Gov. Arnold Schwarzenegger has been getting nothing but bad press here in California for the past few weeks – all of it is richly deserved, of course. Seems a lot of people are fed up with his bad acting when applied to governance – “I’m not the governor. I just play him on TV.”
Now comes a new fusilade of criticism from Los Angeles Times business page columnist Michael Hiltzik that really nails Schwarzenegger for his antics and poor performance. If you’re still a fan of the Gubernator, read this and weep:
One by one, the governor’s grand initiatives have come apart. The box-exploding state reorganization? Abandoned. The balanced state budget? A non-starter. Government without special interests? A joke. Bipartisanship in Sacramento? Never happened… This [poor performance] is probably not a bad thing, because like virtually every other policy initiative Schwarzenegger has proposed since his election, these reforms generally have been carelessly conceived and half-baked in execution.
As governor, Schwarzenegger has played his hand recklessly because he believes he has a deep reservoir of support from the voters, whom he confuses with his fans of his movies. It was his fans who got him elected, but most of those guys (and they were mostly young males) don’t usually show up at the polls. He’s coasted through his first term, always assuming he could go over the heads of the pols and pundits by taking his issues to “da peepul” via ballot measures.
This is Schwarzenegger’s preferred method of governance, because it doesn’t require subjecting a proposal to the battle-testing of the legislative process or to public debate. It only requires the spending of money — which [business groups that support the Governor] can provide in abundance — and the presentation on television of Schwarzenegger’s electric grin.
But here’s what many of us have been saying about Schwarzenegger from the time he entered the race to become governor:
All that Schwarzenegger seems to enjoy is the opportunity to surround himself with attention and pomp — the trappings of political power, the appearances before huge crowds, the slavish interviews by Oprah and Katie. He’s like one of those admirals in Gilbert and Sullivan, who adorn themselves in elaborate uniforms dripping with medals but don’t know the first thing about going to sea. (And don’t want to know.)…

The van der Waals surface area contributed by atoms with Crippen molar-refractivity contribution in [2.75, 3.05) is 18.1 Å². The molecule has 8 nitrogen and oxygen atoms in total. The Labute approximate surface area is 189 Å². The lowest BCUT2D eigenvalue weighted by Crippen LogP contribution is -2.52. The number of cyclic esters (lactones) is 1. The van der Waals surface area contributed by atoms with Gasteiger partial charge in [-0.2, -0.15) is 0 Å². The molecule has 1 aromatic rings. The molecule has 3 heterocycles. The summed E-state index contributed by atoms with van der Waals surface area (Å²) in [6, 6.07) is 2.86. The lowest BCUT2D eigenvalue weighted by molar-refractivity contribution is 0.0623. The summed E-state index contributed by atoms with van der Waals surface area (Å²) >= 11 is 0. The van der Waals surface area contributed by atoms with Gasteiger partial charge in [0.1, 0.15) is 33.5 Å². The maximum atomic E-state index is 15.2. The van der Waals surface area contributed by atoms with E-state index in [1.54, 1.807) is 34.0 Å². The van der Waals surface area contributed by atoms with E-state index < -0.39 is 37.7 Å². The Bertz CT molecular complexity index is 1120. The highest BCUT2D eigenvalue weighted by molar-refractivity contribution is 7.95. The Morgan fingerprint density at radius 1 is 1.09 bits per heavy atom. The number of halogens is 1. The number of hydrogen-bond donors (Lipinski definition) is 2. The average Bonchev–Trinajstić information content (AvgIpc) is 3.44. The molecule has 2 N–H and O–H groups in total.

His lack of understanding that politics is the art of building consensus and reaching compromise over the long term explains why he retreats into name-calling and petulant sulking when he doesn’t get his way, a personality trait that never has been even remotely charming and has now become tiresome and self-destructive.
It’s also becoming clear why he has never articulated a coherent philosophy of government — he doesn’t have one.
I’ve always thought that when the going got messy in Sacramento, Schwarzenegger would get bored – and get going. It seems increasingly likely that before his term was up, he will be back here in LA cutting a deal to return to moviemaking (even though he pledged he wouldn’t). First, however, we’ll see a new team of GOP image-makers brought in from DC. They’ll come up with a poll-tested new persona for Schwarzenegger to play – more Reagan and less Bush, I suspect. He’ll trot out his new governor-character via an interveiw with Barbara Walters or his pal Oprah.
But the thing about politics is, politicians develop a record, and his record as governor is as lousy as they come. He has managed to make Gray Davis look like, well, Ronald Reagan. Maybe if Arnold would spend less time acting like a governor and more time actually trying to solve any number of the crises we face, he might overcome his sophomore year slump. But if past record is the best indicator of future performance, I suspect we’re in for a whole lot more of the same old same old.
Schwarzenegger’s program is a shambles, his popularity is deteriorating, and he seems to be spending less time in the public eye. The state is deeper in debt than ever. The schools and the roads are crumbling at a faster pace. Far from being one of California’s “most transformative governors,” [as he was described by conservative columnist George Will], he’s well on his way to ending the term with scarcely any accomplishments at all.
No wonder that his wife recently appeared on “Oprah” to telegraph his reluctance to run for a second term. In the next gubernatorial term, all the problems that Schwarzenegger has failed to address in this one will come home to roost. He’d be insane to run again, and we’d be insane to reelect him: A Gov. Schwarzenegger even more bored and nettled by the mundane tasks of governing California than the one we currently have in office is a truly scary prospect.